I agree with others who said any correspondence should come from an attorney. Lawyers will pick on any little thing, twist the meaning, and then try to use it against you. On the other hand, getting teams of attorneys involved doesn’t help anyone except the attorneys. (Yes, I’ve watched this sort of stuff in action and the companies involved were damaged beyond repair. Both went belly-up while the attorneys laughed all the way to the bank.)

Gary Meyers

I think it’s pronounced Glick, as in ick, click ,or trick

Darkinbad the Brightdayler

I reckon all the fat’s been chewed out of this issue now.
Time to move on

Peter

I suspect that the Director’s Liability carrier (insurance is my specialty) has already informed the Board of the Pacific Institute the precarious position they find themselves in, and that in cases of wilful misconduct, they may be on their own. I imagine the legal bill at the PI wil consume much of their funds for the next while.

Bill Parsons

My “conclusion” to the above comment.
A suit can and should be brought against Peter Gleick. His crimes include: wire fraud, libel, character defamation of the signed board member, defamation of Heartland (laws on institutional defamation differ by state) damages for lost income (for Heartland).
Newspapers which spread the story without verifying its authentic sources can be accused of libel as well.

Jim G

Bob says:
February 29, 2012 at 11:24 am
Boudumoon says:
February 29, 2012 at 10:40 am
“Still unsure about pronunciation. Is it Gleick as in weak / leak, or is it Gleick as in fake / rake, or yet Gleick as in thick / dick ?”
Wikipedia says:
“Peter H. Gleick (glick[1]; born 1956) is an American scientist working on issues related to the environment,”
[SNIP: Really uncalled for. -REP]

DesertYote

dfbaskwill
February 29, 2012 at 11:06 am
Gleik. It’s pronounce similar to “Wile E” as in Coyote.
###
HEY! Be nice! No insults.

Scott Covert

I assume this is a preemptory statement to make the ensuing PI whitewash more obvious to the public. HI’s legal staff will or already have send a more pointed and concise communication that will hold up in court when the information is or might be witheld. This will establish whether or not PI is voluntarily witholding information before legal discovery begins and would give HI reason to ask the judge to compell PI to disclose the facts completely. That’s just my take.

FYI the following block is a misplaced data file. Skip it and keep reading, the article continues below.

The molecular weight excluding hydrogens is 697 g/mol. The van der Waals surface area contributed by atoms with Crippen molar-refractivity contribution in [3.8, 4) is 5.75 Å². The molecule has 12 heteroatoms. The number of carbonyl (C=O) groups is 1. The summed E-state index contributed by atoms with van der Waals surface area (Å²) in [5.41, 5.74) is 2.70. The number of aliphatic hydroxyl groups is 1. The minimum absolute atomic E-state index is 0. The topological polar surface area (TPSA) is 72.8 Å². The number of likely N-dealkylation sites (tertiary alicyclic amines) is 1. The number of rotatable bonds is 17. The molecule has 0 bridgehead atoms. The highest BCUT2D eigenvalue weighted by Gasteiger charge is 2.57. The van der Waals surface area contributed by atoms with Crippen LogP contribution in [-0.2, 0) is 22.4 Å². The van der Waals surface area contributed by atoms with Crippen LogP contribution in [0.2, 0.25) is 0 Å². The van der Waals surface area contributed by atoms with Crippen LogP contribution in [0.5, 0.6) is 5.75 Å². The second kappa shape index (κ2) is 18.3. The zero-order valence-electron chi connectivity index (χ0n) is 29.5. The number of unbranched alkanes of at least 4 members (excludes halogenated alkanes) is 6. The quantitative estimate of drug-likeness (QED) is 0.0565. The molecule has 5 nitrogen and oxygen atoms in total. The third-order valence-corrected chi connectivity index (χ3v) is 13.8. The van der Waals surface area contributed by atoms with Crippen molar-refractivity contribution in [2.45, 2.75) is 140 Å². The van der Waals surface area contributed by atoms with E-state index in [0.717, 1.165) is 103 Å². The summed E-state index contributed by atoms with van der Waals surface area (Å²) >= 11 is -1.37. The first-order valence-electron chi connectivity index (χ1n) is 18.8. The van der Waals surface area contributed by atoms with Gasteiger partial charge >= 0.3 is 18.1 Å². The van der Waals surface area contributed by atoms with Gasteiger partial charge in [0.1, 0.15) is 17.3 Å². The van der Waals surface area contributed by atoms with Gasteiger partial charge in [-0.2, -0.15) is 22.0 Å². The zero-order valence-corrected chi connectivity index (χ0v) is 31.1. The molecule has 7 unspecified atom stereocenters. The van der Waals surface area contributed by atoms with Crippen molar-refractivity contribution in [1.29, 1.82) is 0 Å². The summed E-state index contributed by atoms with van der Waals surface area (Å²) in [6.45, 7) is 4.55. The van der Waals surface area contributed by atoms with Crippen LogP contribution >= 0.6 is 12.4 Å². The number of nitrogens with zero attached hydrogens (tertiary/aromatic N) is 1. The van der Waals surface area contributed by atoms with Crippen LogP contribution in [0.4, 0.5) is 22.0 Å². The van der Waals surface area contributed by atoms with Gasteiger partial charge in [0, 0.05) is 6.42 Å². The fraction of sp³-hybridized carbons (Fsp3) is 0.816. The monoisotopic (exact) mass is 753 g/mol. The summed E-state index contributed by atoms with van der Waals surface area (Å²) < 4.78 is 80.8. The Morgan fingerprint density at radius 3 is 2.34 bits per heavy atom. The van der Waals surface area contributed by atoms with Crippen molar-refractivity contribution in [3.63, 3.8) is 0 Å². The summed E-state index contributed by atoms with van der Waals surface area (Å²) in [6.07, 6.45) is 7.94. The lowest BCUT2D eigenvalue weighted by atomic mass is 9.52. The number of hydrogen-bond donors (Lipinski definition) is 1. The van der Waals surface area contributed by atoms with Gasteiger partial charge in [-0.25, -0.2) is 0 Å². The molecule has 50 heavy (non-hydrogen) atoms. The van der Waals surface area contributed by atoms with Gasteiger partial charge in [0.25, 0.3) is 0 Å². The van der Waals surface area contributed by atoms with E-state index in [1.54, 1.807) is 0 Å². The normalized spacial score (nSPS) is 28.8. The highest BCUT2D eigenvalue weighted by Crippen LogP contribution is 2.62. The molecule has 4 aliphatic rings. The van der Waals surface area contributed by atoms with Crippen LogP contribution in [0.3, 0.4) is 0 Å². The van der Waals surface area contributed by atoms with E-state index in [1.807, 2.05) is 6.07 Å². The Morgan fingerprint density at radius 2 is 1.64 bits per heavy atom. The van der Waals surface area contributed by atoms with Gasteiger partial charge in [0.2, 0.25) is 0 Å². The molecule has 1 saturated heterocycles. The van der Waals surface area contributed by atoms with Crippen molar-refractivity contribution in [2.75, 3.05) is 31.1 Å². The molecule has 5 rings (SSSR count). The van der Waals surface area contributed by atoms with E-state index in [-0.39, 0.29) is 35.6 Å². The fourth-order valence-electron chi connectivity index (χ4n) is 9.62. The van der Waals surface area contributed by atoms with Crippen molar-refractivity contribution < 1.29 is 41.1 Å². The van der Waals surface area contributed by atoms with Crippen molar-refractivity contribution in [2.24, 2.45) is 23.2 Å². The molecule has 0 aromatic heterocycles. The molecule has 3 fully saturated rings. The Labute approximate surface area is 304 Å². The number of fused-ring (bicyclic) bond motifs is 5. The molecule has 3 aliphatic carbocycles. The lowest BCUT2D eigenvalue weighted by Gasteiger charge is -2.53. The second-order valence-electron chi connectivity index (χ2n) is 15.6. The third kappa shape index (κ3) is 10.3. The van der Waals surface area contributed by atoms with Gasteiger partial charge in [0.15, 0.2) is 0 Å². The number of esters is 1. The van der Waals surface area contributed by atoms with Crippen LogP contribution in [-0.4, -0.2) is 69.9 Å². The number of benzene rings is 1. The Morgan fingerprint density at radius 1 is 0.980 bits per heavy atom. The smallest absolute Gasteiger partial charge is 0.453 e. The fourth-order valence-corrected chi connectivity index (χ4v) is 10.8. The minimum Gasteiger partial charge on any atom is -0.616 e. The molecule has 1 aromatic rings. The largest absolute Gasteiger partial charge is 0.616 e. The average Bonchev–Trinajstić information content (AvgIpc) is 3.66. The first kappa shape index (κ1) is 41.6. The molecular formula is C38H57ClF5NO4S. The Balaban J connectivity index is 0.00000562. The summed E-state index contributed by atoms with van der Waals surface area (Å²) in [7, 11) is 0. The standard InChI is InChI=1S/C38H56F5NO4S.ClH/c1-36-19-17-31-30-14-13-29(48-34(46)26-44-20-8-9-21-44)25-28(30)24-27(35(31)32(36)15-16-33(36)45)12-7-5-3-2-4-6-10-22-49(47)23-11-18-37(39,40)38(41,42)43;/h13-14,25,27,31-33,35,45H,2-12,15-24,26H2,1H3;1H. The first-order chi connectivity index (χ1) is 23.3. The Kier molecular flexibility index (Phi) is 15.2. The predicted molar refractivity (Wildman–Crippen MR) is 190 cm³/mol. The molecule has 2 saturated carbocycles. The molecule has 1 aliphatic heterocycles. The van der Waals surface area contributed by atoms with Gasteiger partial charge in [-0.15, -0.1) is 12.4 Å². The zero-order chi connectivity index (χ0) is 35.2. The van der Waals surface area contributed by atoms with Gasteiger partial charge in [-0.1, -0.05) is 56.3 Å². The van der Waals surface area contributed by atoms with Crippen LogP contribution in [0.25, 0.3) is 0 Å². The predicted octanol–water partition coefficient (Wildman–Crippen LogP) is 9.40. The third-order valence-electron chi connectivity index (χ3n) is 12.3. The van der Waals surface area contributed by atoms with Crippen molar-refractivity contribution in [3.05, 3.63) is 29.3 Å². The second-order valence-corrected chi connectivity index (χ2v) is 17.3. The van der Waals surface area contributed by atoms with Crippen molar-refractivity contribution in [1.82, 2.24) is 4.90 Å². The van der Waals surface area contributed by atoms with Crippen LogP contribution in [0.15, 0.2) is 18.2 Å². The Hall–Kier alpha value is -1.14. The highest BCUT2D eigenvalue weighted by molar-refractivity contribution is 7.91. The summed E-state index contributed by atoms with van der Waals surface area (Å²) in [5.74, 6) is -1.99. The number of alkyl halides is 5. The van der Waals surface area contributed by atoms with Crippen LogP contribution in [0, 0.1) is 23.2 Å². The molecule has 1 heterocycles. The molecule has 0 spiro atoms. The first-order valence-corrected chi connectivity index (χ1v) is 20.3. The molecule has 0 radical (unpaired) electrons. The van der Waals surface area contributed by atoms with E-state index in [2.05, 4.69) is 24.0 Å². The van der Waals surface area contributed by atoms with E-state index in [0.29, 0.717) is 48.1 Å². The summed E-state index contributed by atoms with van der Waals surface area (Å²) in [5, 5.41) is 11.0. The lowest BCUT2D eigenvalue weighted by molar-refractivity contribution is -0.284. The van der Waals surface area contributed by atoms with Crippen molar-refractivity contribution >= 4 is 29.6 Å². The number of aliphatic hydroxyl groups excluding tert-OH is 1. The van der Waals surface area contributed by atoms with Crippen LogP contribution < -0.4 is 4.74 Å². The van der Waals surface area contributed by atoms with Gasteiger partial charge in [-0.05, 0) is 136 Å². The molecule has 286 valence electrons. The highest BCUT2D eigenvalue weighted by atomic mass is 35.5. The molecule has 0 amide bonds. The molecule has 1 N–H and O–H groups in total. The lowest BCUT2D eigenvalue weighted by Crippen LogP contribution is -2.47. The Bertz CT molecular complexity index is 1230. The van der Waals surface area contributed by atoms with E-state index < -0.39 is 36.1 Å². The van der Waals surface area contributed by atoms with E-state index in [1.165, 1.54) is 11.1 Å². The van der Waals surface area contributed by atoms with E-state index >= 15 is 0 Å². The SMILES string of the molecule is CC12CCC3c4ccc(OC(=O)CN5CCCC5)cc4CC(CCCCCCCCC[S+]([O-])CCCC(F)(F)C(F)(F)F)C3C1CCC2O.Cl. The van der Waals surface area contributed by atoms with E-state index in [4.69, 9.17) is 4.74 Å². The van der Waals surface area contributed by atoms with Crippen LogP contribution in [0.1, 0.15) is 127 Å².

Ally E.

I think that’s a great letter.
I hope Heartland goes all the way with this, it is so important.

Anton

Boudumoon says:
February 29, 2012 at 10:40 am
Still unsure about pronunciation. Is it Gleick as in weak / leak, or is it Gleick as in fake / rake, or yet Gleick as in thick / dick ?

I’ve heard one of his friends pronounce it “Glyke” (rhymes with “Mike”).

Mac the Knife

By Gleick’s own assertions, this is ‘war’. Now we hear the baying of the Heartland legal hounds, as they catch the ‘scent’ and chorus bark ‘trail’!
“…..Cry ‘Havoc’, and let slip the dogs of war, that this foul deed shall smell above the earth with carrion men, groaning for burial!” Indeed, Mr. Shakespear! Indeed!!!

Jeff Wiita

Does Heartland have a civil case against the Pacific Institute?

Jeff Wiita

Should Heartland ask the Pacific Institute to have their independent investigators to investigate if there were others involved in the crime?

Otto Zilch

>>It was intended to: embarrass fund recipients and Heartland, discourage donors, embolden and hearten the warmist community, horrify legislators and members of the public and persuade them to vote against skeptical points of view, and validate the “victimhood / underdog” status of warmists.
If that doesn’t say RICO, I don’t know what does.

Gary Pearse

Anthony, you may have to open a new section in your menu called “Whitewashes in Climate Science”

ChE

I think Anthony’s right. The version on the law firm’s letterhead has already been served. It’s longer, more technical, and puts them on notice in no uncertain terms that any document destruction will come back and bite like a cobra. This one is for PR effect.
No hackeysack tonight.

Walt in DC

Heartland should have already sworn out a criminal complaint against Gleick.

Billy

I’m not a lawyer.
In my experience it is normal to request a response with clear and civil letter. This gives the other party a chance to respond. When there is no suitable response you resort to lawyers and courts. I think this is what Mr. Blast is doing. I trust that he has good advice.

Such a NICE TOP LEFT SIDE LOGO PI has 🙂

kadaka (KD Knoebel)

Gleick finally let leak
his phishing skills were weak
when bloggers punched his beak
and lawyers did he seek.
He still has lots of cheek
the facts he tries to tweak
yet it looks very bleak
since truth will Heartland seek.

Hopefully this will help the pronunciation problem, for those who didn’t pick up enough clues from this post’s title and accompanying excellent graphic.

ChE

I’ve heard one of his friends pronounce it “Glyke” (rhymes with “Mike”).

FWIW, that would be correct German.

REPLY:
That is the correct pronunciation AFAIK – Anthony